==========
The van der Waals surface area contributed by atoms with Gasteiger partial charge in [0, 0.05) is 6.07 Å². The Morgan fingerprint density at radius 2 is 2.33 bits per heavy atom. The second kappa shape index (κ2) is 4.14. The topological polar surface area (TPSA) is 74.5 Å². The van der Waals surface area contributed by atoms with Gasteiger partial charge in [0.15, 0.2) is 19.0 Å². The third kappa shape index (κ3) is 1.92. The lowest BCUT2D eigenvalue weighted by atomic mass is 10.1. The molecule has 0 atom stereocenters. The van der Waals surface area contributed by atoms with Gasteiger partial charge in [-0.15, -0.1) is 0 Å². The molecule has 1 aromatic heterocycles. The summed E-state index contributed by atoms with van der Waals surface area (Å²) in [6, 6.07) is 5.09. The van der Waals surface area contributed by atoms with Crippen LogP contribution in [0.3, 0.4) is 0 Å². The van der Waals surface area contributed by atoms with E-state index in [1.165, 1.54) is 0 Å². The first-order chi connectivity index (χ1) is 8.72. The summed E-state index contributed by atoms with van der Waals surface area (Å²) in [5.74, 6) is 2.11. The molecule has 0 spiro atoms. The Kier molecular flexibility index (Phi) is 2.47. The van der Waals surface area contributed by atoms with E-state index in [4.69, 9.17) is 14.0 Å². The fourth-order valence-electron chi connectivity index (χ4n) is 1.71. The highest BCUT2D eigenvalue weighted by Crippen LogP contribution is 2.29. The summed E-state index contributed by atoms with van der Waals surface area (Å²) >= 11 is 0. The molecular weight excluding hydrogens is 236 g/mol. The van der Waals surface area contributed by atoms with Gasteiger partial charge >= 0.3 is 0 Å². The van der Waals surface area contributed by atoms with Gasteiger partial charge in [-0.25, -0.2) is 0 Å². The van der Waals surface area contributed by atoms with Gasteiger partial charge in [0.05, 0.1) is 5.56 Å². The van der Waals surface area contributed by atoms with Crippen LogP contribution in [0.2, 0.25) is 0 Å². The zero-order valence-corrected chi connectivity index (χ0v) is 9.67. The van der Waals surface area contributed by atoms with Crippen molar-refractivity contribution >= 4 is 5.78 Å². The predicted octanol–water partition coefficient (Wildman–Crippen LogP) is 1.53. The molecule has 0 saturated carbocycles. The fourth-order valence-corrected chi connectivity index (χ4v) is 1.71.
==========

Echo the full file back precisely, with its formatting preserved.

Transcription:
The van der Waals surface area contributed by atoms with Gasteiger partial charge in [0, 0.05) is 6.07 Å². The Morgan fingerprint density at radius 2 is 2.33 bits per heavy atom. The second kappa shape index (κ2) is 4.14. The topological polar surface area (TPSA) is 74.5 Å². The van der Waals surface area contributed by atoms with Gasteiger partial charge in [0.15, 0.2) is 19.0 Å². The third kappa shape index (κ3) is 1.92. The lowest BCUT2D eigenvalue weighted by atomic mass is 10.1. The molecule has 0 atom stereocenters. The van der Waals surface area contributed by atoms with Gasteiger partial charge in [-0.15, -0.1) is 0 Å². The molecule has 1 aromatic heterocycles. The summed E-state index contributed by atoms with van der Waals surface area (Å²) in [6, 6.07) is 5.09. The van der Waals surface area contributed by atoms with Crippen LogP contribution in [0.3, 0.4) is 0 Å². The van der Waals surface area contributed by atoms with E-state index in [1.165, 1.54) is 0 Å². The first-order chi connectivity index (χ1) is 8.72. The summed E-state index contributed by atoms with van der Waals surface area (Å²) in [5.74, 6) is 2.11. The molecule has 0 spiro atoms. The Kier molecular flexibility index (Phi) is 2.47. The van der Waals surface area contributed by atoms with E-state index in [4.69, 9.17) is 14.0 Å². The fourth-order valence-electron chi connectivity index (χ4n) is 1.71. The highest BCUT2D eigenvalue weighted by Crippen LogP contribution is 2.29. The summed E-state index contributed by atoms with van der Waals surface area (Å²) >= 11 is 0. The molecular weight excluding hydrogens is 236 g/mol. The van der Waals surface area contributed by atoms with Gasteiger partial charge >= 0.3 is 0 Å². The van der Waals surface area contributed by atoms with Gasteiger partial charge in [-0.25, -0.2) is 0 Å². The van der Waals surface area contributed by atoms with Gasteiger partial charge in [0.05, 0.1) is 5.56 Å². The van der Waals surface area contributed by atoms with Crippen LogP contribution in [0.2, 0.25) is 0 Å². The zero-order valence-corrected chi connectivity index (χ0v) is 9.67. The van der Waals surface area contributed by atoms with Crippen molar-refractivity contribution >= 4 is 5.78 Å². The predicted octanol–water partition coefficient (Wildman–Crippen LogP) is 1.53. The molecule has 0 saturated carbocycles. The fourth-order valence-corrected chi connectivity index (χ4v) is 1.71.